If you walk down Broad Street in New York City, downtown Manhattan, you will find The Moth Theater, an intimate space where people are invited to tell real and unusual stories in front of an audience with a thirst for well-told truths. It consists of very interesting monologues that are recorded in audio and offered in a free podcast on its website.
More than a theater, The Moth is a community of storytellers. Among the guests, we can hear, for example, the underwater experience of Silvia Earle, a veteran and eloquent aquanaut, or the repercussions of the dozens of laboratory tests that George Curch has faced as a dedicated guinea pig. The texture of the voices achieved in an unsurpassable theatrical sound record make us live the stories as they are told in an intimate and mysterious atmosphere.
The Moth's trail has come a long way and has been inspiring similar projects in other parts of the world, such as a Dutch version or, in this case, Tall Takes Takeawa, a Podcast that handles the same storyteller format but gains dimension by being geographically located in the largest subcontinent in the world; India. Imagine how many stories there may be in a country whose population reaches more than a thousand million people.
Curated by Michael Burns, this podcast consists of ordinary people telling their experiences in a memorable story. The stories vary in gender and emotions, so we can find stories that keep our breath held as well as more light stories that make us keep a present smile. If you don’t want to miss an episode you can follow it on Twitter here: @TallTalesIn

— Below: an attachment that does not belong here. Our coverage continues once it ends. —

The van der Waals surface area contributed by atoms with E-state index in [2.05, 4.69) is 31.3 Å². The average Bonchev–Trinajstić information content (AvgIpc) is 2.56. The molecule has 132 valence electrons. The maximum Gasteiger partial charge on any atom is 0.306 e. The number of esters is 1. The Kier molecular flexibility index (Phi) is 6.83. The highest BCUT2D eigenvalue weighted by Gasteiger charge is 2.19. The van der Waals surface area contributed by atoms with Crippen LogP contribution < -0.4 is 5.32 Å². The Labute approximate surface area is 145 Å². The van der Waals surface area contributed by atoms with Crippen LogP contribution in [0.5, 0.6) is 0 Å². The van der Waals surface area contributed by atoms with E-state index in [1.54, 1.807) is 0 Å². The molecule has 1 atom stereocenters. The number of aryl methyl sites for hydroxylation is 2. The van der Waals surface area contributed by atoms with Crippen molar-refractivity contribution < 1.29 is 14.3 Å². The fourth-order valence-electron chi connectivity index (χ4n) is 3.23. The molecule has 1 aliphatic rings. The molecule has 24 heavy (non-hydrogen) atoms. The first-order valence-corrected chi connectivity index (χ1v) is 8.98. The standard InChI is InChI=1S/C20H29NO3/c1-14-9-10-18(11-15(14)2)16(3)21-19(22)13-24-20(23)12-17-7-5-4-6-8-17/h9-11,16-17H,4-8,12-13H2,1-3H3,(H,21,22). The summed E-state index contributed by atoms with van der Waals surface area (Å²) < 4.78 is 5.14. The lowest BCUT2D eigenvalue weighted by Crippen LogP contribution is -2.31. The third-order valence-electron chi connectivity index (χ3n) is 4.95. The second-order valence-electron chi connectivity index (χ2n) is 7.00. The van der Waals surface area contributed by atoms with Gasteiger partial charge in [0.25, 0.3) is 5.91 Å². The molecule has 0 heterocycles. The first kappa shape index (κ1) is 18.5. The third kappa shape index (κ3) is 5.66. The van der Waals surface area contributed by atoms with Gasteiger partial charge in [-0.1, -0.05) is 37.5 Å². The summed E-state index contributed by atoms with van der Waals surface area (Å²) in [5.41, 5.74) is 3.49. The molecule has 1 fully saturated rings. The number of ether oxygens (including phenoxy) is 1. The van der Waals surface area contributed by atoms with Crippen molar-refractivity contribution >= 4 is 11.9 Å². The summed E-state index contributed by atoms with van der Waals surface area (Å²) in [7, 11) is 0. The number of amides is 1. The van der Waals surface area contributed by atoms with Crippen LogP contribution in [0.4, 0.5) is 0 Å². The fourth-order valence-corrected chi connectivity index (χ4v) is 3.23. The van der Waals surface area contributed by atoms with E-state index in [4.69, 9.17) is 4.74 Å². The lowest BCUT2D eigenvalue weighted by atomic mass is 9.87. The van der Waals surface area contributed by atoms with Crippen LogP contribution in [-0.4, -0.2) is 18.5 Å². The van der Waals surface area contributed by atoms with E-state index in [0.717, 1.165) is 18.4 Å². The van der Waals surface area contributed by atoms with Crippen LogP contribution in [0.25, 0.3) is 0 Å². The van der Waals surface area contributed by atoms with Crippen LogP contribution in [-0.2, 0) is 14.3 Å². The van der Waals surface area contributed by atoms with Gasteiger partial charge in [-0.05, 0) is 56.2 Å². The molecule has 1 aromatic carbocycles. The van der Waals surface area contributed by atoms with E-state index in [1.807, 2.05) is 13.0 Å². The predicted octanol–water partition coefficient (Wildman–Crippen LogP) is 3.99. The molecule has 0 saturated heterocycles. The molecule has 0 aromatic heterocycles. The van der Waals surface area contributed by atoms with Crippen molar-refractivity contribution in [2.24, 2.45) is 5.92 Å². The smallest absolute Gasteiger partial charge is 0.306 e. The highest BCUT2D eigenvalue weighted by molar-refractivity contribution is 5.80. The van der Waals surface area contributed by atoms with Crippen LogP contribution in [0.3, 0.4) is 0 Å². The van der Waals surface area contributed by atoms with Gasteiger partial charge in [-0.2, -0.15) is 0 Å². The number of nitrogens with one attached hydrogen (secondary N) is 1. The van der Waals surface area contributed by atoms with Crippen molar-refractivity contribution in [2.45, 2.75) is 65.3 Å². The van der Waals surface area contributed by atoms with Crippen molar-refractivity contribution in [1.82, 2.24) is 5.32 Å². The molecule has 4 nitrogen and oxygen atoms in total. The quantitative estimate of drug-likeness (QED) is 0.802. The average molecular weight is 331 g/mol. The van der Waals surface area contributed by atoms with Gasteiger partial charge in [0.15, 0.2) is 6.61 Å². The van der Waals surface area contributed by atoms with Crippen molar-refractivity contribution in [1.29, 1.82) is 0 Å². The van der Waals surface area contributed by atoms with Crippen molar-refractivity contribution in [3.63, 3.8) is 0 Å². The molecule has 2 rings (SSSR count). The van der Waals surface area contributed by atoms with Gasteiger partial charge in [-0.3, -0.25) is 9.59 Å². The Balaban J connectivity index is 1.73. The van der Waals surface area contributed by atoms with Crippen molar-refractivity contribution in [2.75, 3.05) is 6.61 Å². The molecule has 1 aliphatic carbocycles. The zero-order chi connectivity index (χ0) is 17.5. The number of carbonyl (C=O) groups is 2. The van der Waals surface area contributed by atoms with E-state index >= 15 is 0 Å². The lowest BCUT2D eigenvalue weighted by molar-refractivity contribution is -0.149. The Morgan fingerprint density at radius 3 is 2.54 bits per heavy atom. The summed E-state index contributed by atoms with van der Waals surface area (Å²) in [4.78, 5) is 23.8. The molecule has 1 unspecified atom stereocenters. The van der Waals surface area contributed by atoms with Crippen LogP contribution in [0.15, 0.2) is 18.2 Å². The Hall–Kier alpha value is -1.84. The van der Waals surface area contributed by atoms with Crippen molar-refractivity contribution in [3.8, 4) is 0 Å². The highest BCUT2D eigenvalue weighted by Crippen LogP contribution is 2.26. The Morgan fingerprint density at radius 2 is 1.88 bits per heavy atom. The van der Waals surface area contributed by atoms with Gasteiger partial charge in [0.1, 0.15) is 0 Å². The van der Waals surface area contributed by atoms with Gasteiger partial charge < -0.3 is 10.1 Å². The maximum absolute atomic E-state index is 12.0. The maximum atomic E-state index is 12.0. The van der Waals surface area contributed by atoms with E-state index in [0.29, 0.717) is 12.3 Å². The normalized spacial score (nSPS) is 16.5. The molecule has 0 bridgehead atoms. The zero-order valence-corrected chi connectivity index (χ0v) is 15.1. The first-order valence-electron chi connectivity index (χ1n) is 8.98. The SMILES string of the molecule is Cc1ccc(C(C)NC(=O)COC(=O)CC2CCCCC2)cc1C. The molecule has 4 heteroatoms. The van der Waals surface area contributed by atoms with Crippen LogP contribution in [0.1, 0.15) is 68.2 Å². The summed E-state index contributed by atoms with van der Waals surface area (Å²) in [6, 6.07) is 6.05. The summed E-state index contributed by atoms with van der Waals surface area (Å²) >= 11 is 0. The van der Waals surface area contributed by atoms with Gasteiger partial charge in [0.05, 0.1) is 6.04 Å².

From the creators of This American Life comes this Podcast, one of the jewels of this list. Its first season dealt entirely with an interactive quest that addresses the real circumstances of the crime scene behind the murder of American schoolgirl Hae Min Lee in 1999 when she was found strangled in a park. Serial moves away from a traditional approach of the detective novel and presents rather worldly and even jovial suspense.
This particular tone is given by the ease of the voice Sarah Koening, who carries the narration. The atmosphere of Serial is enriched by the original music score created by Nick Thorburn, a soundtrack you can find on Serial's website. Each episode presents a new edge around the case, and now they have a second season with a new case to explore.
Serial was awarded at the renowned International Documentary Film Festival of Amsterdam during the DocLab Expo, dedicated to Immersive Reality.
Radio Ambulante is a must-hear podcast in Spanish for any documentary filmmaker. It is a space to tell incredible stories from the heart of the continent where Magic Realism was born. The project was so successful that it is now part of the U.S National Public Radio, where it can be heard through a series of radio stations throughout the country.
Radio Ambulante’s catalog can be found free of charge on its website. One story that caught our attention is “The Cassettes of Exile”, a story about two brothers in Chile who found cassettes that contained much of their childhood in their sound recordings. His father had been in exile for over 10 years and during that time the cassettes were, like treasures, his main thread of communication with his family.
This Podcast is essential for every documentary lover, both for moviegoers and filmmakers. Pure Non Fiction is a sound space dedicated to the critique and review of classic and contemporary documentaries. It is presented by the diplomatic voice of Thom Powers, who receives in each episode a new guest, either a new or experienced director, as well as a critic or a documentary producer.
It is precisely the access to individuals with much to tell us about documentary narrative what makes Pure Non Fiction an exceptional experience. Among the guests are renowned documentary producers like DA Pennebaker and Chris Hegedus, the recent Oscar Winner for Best Documentary, Ezra Edelman, and even the master of documentary Werner Herzog, who tells us in his own voice his experience filming his most recent documentary about volcanoes.